First let me say you did an outstanding job of the way you presented your readers' responses to what is an "oldie".
Even the comments you made to some of them were exceptional.
(Gee thanks ... I think!!! lol) kk
I can see where one would want to say an "oldie" is from a certain year going up to a certain year, 1955 to 1975.
Here at home, and I don't know if you have ever discussed this before, I have my records categorized together alphabetically. For example, anything recorded in the fifties is grouped together, 1960-1963 grouped together, 1964-1969 grouped together, 1970's grouped together, 1980 through 1989 are grouped together individually by year. I quit buying and getting 45's during the year 1989. I think you know the reason why.
No matter what the musical form, (pop, rock, novelty, jazz, etc), they are grouped together and I can lay my hand on a particular record if I want.
Have a great weekend and am looking forward to Sunday's Comments.
All my stuff is alphabetical by artist regardless of timeframe or musical genre ... with tens of thousands of material available, this is just the easiest way for me to find something. Plus (as I stated during the series), I'm a firm believer that this music can ... and SHOULD ... coexist alongside each other. Radio has spent the better part of the past 30 years segregating and categorizing and "labeling" music as far as what fits where ... and, in the process, has totally diluted the greatest thing music has to offer ... variety ... new sounds and new trends ... even most of the Internet services today and geared toward "If you like so-and-so, then you're SURE to like such-and-such." At first, this was an interesting proposal ... and actually did get you to isten to something you might otherwise not have bothered with. But now, after all this time, I feel confident enough to make up my OWN mind without someone else deciding what's good for me ... another reason I absolutely HATE this whole consulting mentality!!! (kk)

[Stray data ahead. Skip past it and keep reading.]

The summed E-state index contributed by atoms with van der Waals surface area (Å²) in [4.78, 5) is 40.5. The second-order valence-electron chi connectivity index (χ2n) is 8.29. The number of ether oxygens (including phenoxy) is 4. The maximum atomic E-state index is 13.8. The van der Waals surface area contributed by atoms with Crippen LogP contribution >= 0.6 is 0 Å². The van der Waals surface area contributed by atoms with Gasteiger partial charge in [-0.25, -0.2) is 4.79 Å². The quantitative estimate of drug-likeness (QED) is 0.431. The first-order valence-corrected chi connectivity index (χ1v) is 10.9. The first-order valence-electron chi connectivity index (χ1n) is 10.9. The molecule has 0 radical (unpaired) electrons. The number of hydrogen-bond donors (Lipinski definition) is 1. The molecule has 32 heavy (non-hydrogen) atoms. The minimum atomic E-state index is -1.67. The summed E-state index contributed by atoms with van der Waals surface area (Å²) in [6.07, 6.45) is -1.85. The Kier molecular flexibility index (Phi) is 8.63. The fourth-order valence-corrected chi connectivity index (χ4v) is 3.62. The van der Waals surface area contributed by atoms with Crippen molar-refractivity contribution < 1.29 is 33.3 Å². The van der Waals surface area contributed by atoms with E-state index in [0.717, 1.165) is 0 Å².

Morning Kent -
I had every US and UK top 20 hit from 1960 to 1975 on my playlist in 2009, as well as every US number 1 from 1955 to 1959. It didn't work
Exactly why it didn't work was unclear at the time, though I now believe this explains it. There are many things people can do on the internet these days but very few actually use it to listen to the radio, and of those who do, almost all are inclined to listen to the online stream of an AM / FM station they would normally listen to offline
With a few notable exceptions most independent online broadcasters average around 2000 listening hours a month, but compare this to the 6 million plus BBC Radio 2 in the UK had in January and you begin to see what we're up against. Furthermore, research shows that whether people have a choice of 3 or 30 stations to listen to, the average person will only listen to one or maybe two of them and stay loyal regardless of the output. Little wonder programmers stick to the same old same old
Well I've always tried to be different so here's my challenge to all FH readers
Help me build the ULTIMATE play list and let's give the listeners what they REALLY want
That just might be the next step, Nick. We're kicking around several ideas right now ... but honestly, I myself haven't decided yet which format I would most enjoy. If we truly limited the "oldies" to 1955 - 1975, I believe there certainly is an audience for that, as proven by the responses we received in our recent series. But, quite honestly, I'm not sure that would be enough for me ... it would be eliminating too much of the OTHER music that I truly love. More and more, I'm leaning toward the "Music For The Ages" format, as that really hasn't been tried yet on a wide-scale basis. I say let's try something TOTALLY new here that has appeal for EVERYBODY ... let them know what you're doing ... and then wait for feedback.